Business / Companies

For some there are only blue skies ahead[

By Meng Jing (China Daily) Updated: 2012-12-21 08:40

For some there are only blue skies ahead[

Jordan Hansell, chairman and CEO of NetJets, says China has the potential to grow into the company's largest market. [Provided to China Daily]

Private jet firms chart lucrative course for china

The billionaire US investor Warren Buffett is famous for betting on companies that are unloved and undervalued. But in China he has just invested in an industry widely regarded as one of the world's most promising: private aviation.

NetJets, the world's largest provider of private jet fractional ownership and leasing, owned by Buffett's Berkshire Hathaway, has launched a private-jet travel card tailor-made for China-based travelers as an entry point into China's rapidly developing luxury air travel market.

"The United States is our largest market," says Jordan Hansell, chairman and CEO of NetJets of Ohio. "But China certainly has the potential to grow into the largest market for us in the future."

The 25-hour flying card, which costs $360,000 (274,000 euros), was created specifically for China. With the card at hand, any China-based traveler can give the company 10 hours' notice and fly with NetJets from China to Europe or to the US or choose to enjoy the company's charter service while traveling within Europe or the US.

"The price is not significantly different, but some terms are," Hansell says. "We call it global card. You can use it both in the US or Europe. Usually with us, you need to buy a card for traveling in the US and a card for traveling in Europe."

However, for NetJets, expansion in China does not end with travel cards. The company, which Buffett bought in 1998, announced in March that it would set up a joint venture in China with a consortium of Chinese investors led by Fung Investments of Hong Kong, part of the private investment arm of the families of Victor Fung and William Fung, and by a unit of the private-equity fund Hony Capital of Beijing.

The joint venture, NetJets China Business Aviation Limited, is based in Zhuhai on the southern coast of Guangdong province and is the company's newest member after NetJets USA and NetJets Europe.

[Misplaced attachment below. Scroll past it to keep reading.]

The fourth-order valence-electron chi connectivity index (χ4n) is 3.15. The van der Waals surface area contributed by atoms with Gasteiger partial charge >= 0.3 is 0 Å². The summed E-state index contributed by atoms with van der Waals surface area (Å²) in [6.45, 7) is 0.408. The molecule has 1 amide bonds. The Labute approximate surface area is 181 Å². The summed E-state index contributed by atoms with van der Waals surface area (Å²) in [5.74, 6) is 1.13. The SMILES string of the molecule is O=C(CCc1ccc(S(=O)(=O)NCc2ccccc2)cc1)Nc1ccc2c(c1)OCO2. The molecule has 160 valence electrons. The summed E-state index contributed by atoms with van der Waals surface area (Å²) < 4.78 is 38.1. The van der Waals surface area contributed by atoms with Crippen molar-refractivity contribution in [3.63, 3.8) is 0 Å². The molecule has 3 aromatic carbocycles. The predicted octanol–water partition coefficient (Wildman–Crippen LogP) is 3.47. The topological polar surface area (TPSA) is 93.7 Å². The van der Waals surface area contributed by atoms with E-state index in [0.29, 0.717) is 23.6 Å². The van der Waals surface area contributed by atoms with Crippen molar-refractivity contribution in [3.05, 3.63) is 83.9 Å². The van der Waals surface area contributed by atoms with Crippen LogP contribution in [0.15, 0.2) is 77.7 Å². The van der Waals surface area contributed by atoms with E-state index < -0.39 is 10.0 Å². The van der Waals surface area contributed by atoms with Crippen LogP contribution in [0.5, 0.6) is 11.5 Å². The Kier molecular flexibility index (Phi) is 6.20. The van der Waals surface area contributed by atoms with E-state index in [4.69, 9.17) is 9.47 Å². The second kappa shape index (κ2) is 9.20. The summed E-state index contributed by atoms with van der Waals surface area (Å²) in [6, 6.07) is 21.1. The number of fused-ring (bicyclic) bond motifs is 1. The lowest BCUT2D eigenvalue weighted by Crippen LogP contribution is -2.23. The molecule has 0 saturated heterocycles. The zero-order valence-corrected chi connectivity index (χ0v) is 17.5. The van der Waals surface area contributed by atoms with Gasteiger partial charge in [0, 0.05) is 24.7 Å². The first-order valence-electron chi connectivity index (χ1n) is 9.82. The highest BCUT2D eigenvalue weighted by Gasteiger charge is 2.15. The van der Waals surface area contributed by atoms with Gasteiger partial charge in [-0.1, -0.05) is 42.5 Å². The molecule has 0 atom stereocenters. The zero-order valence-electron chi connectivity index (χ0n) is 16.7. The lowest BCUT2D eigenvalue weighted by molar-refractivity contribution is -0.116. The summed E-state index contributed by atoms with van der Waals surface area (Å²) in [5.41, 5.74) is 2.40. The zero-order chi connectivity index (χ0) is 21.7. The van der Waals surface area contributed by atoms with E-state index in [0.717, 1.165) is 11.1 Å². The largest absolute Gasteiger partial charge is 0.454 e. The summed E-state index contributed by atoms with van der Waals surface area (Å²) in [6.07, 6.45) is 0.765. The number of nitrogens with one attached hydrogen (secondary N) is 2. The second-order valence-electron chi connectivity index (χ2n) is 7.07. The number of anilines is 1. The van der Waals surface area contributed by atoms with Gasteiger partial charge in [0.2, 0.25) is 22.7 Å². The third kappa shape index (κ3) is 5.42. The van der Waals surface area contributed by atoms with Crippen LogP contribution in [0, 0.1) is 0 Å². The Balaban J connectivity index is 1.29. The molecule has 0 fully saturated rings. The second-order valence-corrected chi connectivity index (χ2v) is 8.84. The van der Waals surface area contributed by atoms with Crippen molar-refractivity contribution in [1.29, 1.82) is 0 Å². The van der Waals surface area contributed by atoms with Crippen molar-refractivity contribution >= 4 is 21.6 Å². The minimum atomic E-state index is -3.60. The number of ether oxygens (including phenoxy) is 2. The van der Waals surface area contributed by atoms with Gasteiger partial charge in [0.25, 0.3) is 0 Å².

Having got the travel-card business up and flying, the company is now seeking approval from the Civil Aviation Administration of China to offer charter-flight operations and aircraft management services inside China.

Many people in China are well aware of business jets, but few have had experience with them, Hansell says. "Since we are about to open business here and we haven't marketed here before, we think the new card can be a good first step for us."

He refuses to divulge how big his company's investment in NetJets China is, but says the venture has made significant progress since March. That includes receiving a licence from the CAAC in September and hiring eight executives, meaning the company can continue recruiting, with a goal of having final approval by the last quarter of next year.

Though the company has flown in 172 countries, Hansell says it is in China for the domestic charter market rather than for international business.

"We've noticed China's wealthy businessmen are more and more global, but our focus here is still China's domestic market," he says.

In the long term, about 75 percent of NetJets' business in China, both charter business and private-jet management services, is projected to come from its domestic market, it says.

The business-jet market remains small in China, in part because such flying has been limited by the large tracts of airspace reserved for the military and rapid commercial-airline growth.